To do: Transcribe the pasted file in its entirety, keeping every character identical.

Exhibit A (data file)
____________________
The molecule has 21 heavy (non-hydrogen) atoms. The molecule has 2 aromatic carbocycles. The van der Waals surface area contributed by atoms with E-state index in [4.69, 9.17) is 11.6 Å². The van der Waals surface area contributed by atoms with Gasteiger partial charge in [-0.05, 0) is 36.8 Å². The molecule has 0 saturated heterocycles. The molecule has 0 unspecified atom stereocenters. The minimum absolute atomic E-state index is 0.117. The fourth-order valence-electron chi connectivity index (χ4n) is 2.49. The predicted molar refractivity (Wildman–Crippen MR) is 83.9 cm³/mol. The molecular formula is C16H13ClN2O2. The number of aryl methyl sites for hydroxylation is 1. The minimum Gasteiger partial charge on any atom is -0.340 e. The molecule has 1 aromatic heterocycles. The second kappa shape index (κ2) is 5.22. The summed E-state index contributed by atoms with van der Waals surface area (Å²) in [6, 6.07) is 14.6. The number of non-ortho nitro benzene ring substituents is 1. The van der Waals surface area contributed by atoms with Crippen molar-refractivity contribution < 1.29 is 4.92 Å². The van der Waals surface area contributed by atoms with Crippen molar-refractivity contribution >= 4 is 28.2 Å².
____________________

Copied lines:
The molecule has 21 heavy (non-hydrogen) atoms. The molecule has 2 aromatic carbocycles. The van der Waals surface area contributed by atoms with E-state index in [4.69, 9.17) is 11.6 Å². The van der Waals surface area contributed by atoms with Gasteiger partial charge in [-0.05, 0) is 36.8 Å². The molecule has 0 saturated heterocycles. The molecule has 0 unspecified atom stereocenters. The minimum absolute atomic E-state index is 0.117. The fourth-order valence-electron chi connectivity index (χ4n) is 2.49. The predicted molar refractivity (Wildman–Crippen MR) is 83.9 cm³/mol. The molecular formula is C16H13ClN2O2. The number of aryl methyl sites for hydroxylation is 1. The minimum Gasteiger partial charge on any atom is -0.340 e. The molecule has 1 aromatic heterocycles. The second kappa shape index (κ2) is 5.22. The summed E-state index contributed by atoms with van der Waals surface area (Å²) in [6, 6.07) is 14.6. The number of non-ortho nitro benzene ring substituents is 1. The van der Waals surface area contributed by atoms with Crippen molar-refractivity contribution < 1.29 is 4.92 Å². The van der Waals surface area contributed by atoms with Crippen molar-refractivity contribution >= 4 is 28.2 Å².